No Scopes II
Members of a Kansas State Board of Education panel looked for a while as if they were going to have evolution and intelligent design face off in a public trial-like hearing, complete with testimony and cross-examination of witnesses. But this week they announced that they will conduct the debate on paper, by having science experts write answers to eight questions.
That’s a relief of sorts. Still, this whole process, including the conservatives-only makeup of the panel, seems designed for one troubling outcome: the rejection of the sound recommendations of respected science professionals in favor of science standards that, by undermining evolution, won’t reflect mainstream science.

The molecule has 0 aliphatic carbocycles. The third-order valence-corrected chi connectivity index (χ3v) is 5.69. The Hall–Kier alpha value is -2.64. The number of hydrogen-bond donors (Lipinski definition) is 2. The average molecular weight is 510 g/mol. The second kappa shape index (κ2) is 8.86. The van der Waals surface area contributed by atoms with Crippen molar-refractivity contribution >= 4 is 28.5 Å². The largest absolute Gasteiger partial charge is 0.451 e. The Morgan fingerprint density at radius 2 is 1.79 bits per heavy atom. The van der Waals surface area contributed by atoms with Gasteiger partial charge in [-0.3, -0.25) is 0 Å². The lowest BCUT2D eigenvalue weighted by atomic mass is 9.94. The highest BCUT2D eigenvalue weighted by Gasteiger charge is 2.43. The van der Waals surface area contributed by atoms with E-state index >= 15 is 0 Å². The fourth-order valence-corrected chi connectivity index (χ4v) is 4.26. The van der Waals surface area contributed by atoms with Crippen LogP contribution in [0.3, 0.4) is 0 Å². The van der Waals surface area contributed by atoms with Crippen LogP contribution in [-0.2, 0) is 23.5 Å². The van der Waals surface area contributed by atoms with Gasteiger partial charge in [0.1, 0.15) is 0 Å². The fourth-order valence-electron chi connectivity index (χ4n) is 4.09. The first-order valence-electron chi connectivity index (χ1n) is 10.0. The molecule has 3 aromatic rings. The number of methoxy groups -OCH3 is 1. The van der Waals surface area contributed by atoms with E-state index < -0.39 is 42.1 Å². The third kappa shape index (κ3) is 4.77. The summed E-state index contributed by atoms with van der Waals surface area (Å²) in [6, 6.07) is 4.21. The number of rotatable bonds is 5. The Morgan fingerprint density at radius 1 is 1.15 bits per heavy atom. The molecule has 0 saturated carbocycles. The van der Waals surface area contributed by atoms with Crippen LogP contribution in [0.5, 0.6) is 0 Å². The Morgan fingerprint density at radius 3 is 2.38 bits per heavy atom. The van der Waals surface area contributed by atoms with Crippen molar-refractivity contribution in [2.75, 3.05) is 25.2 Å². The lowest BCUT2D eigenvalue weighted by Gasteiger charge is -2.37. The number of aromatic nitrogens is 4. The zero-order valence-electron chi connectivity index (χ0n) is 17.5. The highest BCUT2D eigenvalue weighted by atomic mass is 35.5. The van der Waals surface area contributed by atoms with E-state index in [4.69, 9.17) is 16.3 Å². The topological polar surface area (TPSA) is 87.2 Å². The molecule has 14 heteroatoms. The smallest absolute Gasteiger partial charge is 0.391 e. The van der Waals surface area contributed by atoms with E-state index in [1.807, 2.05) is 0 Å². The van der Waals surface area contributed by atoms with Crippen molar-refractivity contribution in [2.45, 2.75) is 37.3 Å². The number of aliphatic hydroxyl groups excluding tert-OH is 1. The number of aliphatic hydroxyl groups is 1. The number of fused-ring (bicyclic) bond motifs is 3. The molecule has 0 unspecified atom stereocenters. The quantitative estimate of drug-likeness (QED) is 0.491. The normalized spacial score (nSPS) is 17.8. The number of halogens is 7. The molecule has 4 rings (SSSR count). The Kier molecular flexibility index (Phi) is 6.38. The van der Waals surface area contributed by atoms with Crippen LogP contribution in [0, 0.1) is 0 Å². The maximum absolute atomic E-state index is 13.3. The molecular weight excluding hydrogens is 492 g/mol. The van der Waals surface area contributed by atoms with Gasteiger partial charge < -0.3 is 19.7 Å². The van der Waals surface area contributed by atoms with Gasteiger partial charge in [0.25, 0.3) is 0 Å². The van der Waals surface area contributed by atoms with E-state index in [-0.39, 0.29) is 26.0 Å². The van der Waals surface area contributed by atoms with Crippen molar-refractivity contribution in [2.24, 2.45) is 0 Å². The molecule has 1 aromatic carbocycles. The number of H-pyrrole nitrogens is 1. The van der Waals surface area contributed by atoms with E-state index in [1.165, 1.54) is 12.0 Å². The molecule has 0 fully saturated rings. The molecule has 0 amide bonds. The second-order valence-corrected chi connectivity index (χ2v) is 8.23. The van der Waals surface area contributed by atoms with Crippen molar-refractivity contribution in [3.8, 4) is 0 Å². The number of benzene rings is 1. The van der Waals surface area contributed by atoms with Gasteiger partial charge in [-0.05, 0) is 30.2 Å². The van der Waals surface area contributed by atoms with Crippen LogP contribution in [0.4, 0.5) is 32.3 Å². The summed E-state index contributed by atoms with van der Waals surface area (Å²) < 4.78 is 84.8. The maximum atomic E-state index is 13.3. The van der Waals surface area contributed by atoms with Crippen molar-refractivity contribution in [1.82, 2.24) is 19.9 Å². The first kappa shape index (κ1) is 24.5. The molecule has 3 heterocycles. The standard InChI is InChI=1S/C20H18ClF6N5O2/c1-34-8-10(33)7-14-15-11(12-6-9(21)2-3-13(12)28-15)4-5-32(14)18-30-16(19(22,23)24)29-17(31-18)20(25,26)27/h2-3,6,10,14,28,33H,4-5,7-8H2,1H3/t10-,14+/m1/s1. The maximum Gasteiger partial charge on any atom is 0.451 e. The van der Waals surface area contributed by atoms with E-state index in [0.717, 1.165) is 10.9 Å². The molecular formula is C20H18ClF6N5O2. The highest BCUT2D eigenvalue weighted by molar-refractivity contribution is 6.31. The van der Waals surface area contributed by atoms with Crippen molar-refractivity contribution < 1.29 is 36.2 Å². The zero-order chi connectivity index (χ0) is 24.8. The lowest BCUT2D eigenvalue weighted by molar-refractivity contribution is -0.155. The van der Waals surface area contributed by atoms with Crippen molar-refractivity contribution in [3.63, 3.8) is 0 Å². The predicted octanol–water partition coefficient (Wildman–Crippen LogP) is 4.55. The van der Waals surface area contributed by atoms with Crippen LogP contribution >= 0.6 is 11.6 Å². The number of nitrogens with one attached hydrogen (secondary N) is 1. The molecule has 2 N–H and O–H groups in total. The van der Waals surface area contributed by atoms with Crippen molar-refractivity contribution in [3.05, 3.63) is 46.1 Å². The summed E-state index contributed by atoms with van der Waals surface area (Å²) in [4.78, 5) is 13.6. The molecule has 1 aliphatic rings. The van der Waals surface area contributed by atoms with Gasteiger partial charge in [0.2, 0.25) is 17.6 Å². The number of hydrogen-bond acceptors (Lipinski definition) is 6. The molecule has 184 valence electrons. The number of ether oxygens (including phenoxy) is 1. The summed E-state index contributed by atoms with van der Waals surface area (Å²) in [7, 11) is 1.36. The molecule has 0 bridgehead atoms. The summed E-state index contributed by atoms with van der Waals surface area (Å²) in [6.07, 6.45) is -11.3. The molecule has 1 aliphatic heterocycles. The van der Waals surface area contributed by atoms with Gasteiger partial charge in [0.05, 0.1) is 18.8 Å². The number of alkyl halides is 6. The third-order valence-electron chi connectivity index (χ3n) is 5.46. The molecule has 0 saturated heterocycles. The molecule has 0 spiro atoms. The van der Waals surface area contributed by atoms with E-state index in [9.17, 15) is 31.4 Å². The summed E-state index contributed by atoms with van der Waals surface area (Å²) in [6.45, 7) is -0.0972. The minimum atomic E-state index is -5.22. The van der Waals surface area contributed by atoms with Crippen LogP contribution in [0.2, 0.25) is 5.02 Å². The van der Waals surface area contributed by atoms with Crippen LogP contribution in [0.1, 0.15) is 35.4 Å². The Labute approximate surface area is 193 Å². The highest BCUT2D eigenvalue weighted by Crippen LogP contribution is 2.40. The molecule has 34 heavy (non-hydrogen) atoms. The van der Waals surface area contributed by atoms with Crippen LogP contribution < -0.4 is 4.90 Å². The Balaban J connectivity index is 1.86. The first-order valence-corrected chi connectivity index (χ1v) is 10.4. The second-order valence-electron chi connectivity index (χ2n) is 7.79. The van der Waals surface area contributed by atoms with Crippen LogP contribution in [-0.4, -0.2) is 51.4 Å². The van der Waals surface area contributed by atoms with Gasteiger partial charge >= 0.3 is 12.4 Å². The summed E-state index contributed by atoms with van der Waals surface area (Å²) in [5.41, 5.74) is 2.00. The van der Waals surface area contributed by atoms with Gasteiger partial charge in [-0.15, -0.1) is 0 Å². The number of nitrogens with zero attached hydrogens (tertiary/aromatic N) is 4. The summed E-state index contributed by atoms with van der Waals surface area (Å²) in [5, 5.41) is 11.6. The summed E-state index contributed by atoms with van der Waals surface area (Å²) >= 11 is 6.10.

My only quibble is that they may yet hold the trial. The written exam may simply define the issues for the oral exams. Otherwise, the Eagle is absolutely right that the issue is the circumvention of the established standards process. It’s obvious that the intent is to undermine evolution and all science.
Here’s what I said:
John Calvert asks whether “science” is science (Op-Ed, 3/4/2005). While this may make sense to a lawyer, it makes no sense to the public. Science is a process for developing falsifiable hypotheses and testing them. Unless Calvert can put God in a test tube, supernatural designers aren’t science, they are religion. That doesn’t make creationism illegitimate, it just isn’t science (or “science”).